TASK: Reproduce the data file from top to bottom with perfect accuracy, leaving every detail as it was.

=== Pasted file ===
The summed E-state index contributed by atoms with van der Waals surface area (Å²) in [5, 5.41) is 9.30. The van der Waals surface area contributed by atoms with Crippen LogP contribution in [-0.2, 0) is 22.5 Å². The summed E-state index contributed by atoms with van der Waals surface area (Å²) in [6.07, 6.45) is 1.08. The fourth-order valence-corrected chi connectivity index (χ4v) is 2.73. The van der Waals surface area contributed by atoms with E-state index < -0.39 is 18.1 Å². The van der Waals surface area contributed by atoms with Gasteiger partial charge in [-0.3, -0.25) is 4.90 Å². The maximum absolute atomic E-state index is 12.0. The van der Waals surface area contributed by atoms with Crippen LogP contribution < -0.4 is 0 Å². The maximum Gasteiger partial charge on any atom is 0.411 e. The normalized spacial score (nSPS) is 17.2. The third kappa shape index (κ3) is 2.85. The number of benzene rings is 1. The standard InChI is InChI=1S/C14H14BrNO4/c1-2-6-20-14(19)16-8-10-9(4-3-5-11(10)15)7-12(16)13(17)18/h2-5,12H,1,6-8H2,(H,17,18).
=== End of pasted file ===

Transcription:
The summed E-state index contributed by atoms with van der Waals surface area (Å²) in [5, 5.41) is 9.30. The van der Waals surface area contributed by atoms with Crippen LogP contribution in [-0.2, 0) is 22.5 Å². The summed E-state index contributed by atoms with van der Waals surface area (Å²) in [6.07, 6.45) is 1.08. The fourth-order valence-corrected chi connectivity index (χ4v) is 2.73. The van der Waals surface area contributed by atoms with E-state index < -0.39 is 18.1 Å². The van der Waals surface area contributed by atoms with Gasteiger partial charge in [-0.3, -0.25) is 4.90 Å². The maximum absolute atomic E-state index is 12.0. The van der Waals surface area contributed by atoms with Crippen LogP contribution < -0.4 is 0 Å². The maximum Gasteiger partial charge on any atom is 0.411 e. The normalized spacial score (nSPS) is 17.2. The third kappa shape index (κ3) is 2.85. The number of benzene rings is 1. The standard InChI is InChI=1S/C14H14BrNO4/c1-2-6-20-14(19)16-8-10-9(4-3-5-11(10)15)7-12(16)13(17)18/h2-5,12H,1,6-8H2,(H,17,18).